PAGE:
Both the S. pombe rDNA barrier and RTS1 require Swi1 and Swi3 factors for activity, while the S. cerevisiae Fob1 rDNA barrier depends on the homologs, Tof1 and Csm3 (Mohanty et al. 2006).
Finally, it should be noted that recently a Reb1-independent, but putatively Sap1-dependent barrier where replication pausing is observed was defined within the S. pombe rDNA barrier (Krings and Bastia 2005; Mejia-Ramirez et al. 2005; Krings and Bastia 2006). Interestingly, Sap1 has also been shown to bind in the mating-type region (Arcangioli and Klar 1991), but the smt-0 deletion that removes the cis-acting Sap1 binding sites does not affect the replication barriers in the mating-type region (Dalgaard and Klar 2000).
Here we characterize the trans-acting factor Rtf1 that is required for RTS1 function. Rtf1 is a paralog of the S. pombe Reb1 protein required for rDNA replication barrier activity as well as polymerase I transcription termination, and thus it is a new member of the Rtf1/Ttf1/Reb1 protein family. We address the molecular mechanism by which Rtf1 mediates site-specific replication termination at RTS1.
MATERIALS AND METHODS
Logarithmically growing cells (strain JZ183) were plated on either sporulation (PMA+) or rich (YEA) media-containing plates and directly irradiated with UV (24 μJ; 55% survival) using a Stratalinker (Stratagene).
PMA+ plates were incubated at 30° for 5 days and then stained with iodine vapor for identification of mutants.
YEA plates were incubated for 4 days at 30°, replicated to PMA+, followed by 2 days of incubation at 30°, and then stained with iodine vapor.
Iodine staining was performed as described by Moreno et al. (1991).
The genetic screen used for identification of the dominant rtf1 mutant was done in a similar fashion, except that rtf1+-plasmid pBZ136 had been introduced in the strain JZ183.
Strain construction and isolation:
Strains were constructed using methods described by Moreno et al. (1991). The genotypes of the strains are described in the supplemental data.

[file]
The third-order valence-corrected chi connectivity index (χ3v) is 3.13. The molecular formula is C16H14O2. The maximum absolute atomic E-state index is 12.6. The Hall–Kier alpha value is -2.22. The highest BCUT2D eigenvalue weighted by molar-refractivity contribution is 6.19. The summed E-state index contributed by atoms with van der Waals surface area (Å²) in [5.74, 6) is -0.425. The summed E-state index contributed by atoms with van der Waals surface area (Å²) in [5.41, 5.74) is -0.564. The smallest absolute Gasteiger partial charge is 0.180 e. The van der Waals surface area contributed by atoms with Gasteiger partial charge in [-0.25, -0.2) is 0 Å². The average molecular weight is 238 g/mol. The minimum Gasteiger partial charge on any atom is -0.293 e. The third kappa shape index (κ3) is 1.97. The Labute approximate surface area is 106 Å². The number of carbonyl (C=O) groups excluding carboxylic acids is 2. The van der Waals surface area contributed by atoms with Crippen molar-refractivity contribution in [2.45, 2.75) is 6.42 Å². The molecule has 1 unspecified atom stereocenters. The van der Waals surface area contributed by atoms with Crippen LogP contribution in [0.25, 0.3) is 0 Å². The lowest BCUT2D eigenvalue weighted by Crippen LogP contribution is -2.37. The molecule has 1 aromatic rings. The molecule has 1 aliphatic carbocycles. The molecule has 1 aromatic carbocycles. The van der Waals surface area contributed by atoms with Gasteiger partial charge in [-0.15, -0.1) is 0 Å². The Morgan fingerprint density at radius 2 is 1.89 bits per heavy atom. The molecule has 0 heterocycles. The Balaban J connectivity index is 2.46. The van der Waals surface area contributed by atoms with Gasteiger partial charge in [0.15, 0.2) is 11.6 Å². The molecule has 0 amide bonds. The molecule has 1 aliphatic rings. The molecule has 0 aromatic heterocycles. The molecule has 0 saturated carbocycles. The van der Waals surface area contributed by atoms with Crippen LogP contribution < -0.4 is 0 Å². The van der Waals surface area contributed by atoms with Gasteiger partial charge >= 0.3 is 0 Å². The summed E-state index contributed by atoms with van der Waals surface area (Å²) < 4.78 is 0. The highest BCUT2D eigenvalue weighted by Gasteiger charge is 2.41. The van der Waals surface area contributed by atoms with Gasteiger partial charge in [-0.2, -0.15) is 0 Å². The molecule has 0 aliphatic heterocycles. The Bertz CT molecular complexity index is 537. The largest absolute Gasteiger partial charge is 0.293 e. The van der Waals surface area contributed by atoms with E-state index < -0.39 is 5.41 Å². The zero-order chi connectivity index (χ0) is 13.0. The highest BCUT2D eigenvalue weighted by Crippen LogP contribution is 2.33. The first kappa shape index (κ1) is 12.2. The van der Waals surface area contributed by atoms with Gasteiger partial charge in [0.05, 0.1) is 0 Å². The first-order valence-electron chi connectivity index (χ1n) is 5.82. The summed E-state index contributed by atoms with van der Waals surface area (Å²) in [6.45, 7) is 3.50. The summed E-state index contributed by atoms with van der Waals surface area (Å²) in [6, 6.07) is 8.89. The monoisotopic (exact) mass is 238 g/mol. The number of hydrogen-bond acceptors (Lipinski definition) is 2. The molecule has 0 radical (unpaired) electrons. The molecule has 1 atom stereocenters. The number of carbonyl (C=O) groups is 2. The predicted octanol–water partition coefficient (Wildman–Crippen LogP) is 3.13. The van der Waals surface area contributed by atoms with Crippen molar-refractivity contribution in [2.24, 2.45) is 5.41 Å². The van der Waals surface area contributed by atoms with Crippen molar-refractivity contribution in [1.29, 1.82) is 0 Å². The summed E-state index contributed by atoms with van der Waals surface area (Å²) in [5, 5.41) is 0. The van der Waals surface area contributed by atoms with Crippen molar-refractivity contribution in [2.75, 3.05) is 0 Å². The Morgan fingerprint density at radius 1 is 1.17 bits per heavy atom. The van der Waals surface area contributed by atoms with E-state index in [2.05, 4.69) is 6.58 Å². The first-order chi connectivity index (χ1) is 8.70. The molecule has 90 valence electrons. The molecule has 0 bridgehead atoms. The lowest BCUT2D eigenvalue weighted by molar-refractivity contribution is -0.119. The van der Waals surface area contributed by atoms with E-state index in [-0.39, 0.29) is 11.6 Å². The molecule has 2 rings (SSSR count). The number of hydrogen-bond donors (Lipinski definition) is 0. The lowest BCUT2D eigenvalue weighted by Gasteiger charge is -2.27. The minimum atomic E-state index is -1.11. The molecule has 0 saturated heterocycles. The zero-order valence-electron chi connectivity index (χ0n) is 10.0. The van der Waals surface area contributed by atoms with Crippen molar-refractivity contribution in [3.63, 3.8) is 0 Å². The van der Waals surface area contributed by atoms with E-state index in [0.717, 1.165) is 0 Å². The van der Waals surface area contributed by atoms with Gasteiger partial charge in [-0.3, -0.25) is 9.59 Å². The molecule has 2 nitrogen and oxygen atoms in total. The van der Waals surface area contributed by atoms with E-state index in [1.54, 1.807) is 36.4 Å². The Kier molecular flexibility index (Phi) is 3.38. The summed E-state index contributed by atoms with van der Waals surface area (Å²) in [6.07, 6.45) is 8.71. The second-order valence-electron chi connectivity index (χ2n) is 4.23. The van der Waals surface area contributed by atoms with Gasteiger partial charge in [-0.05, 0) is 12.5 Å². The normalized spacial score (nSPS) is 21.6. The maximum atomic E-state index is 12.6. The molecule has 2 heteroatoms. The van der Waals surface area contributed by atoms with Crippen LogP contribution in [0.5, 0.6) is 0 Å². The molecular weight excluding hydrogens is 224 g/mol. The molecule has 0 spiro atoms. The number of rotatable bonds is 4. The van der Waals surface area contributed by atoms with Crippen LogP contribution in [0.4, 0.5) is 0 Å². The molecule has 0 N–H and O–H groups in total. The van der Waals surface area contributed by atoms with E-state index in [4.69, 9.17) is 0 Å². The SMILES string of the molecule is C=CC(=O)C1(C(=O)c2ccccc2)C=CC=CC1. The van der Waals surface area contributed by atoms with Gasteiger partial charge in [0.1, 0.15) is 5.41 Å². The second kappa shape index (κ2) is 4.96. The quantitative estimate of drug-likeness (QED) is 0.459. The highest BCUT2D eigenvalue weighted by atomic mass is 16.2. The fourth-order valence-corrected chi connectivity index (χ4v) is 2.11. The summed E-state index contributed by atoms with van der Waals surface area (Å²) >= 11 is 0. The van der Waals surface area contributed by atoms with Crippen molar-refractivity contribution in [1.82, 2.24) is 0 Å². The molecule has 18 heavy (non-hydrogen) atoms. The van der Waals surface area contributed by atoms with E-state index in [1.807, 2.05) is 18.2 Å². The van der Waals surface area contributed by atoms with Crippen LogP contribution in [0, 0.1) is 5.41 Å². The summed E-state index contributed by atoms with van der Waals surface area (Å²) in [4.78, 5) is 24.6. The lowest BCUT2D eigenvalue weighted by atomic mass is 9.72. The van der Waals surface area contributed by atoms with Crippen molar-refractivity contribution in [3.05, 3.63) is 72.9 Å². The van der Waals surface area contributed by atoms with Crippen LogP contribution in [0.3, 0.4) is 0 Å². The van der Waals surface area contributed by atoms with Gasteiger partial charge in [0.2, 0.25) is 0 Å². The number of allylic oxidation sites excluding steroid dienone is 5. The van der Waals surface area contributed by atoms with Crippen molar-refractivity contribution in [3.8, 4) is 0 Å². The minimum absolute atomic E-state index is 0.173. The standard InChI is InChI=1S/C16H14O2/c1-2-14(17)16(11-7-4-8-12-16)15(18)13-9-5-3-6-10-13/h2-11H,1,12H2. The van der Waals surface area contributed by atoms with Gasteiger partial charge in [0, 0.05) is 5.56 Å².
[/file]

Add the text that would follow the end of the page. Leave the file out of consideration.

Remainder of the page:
2D-gel analysis of replication intermediates:
Strains were grown either in YEA or AA −Leu (plasmid-containing strains) media. DNA from logarithmically growing cells was isolated as described by Huberman et al. (1987). Replication intermediates were enriched using BND cellulose (Sigma; Kiger and Sinsheimer 1969), digested with restriction enzymes and analyzed on two-dimensional agarose gels (Brewer and Fangman 1987). A probe specific to the 0.8-kb RTS1 fragment (Dalgaard and Klar 2001) was used for the Southern analysis. Signals were quantified using a phosphorimager and Quantity One software (Biorad). For each gel the intensity of ascending part of the Y arc was used for normalizing the pause- and termination-signal intensities. The quantification method is described in full in Codlin and Dalgaard (2003).
Protein expression, purification, and gel-shift assays:
Domains II (aa 244–466) and I + II (aa 94–466) are expressed using the Studier expression systems (Studier and Moffatt 1986). Domain I (aa 94–256) was expressed using the pMAL expression system (New England Biolabs). Partial purification was done using an amylose column or a Ni2+ column (domains I + II) followed by an amylose column (Di Guan et al. 1988; Petty 1996). Gel shifts were obtained as described by Sambrook and Russell (2001). For each figure, all lanes displayed in a given panel were run on the same gel. For a more complete description refer to the supplemental text.
Rtf1 segments were cloned into S. cerevisiae two-hybrid vectors, pGADT7 and pGBKT7 (MATCHMAKER Gal4 two-hybrid system3, BD Biosciences Clontech). The analysis was performed as described (Bartel et al. 1993) using S. cerevisiae strain AH109.
Identification of Rtf1: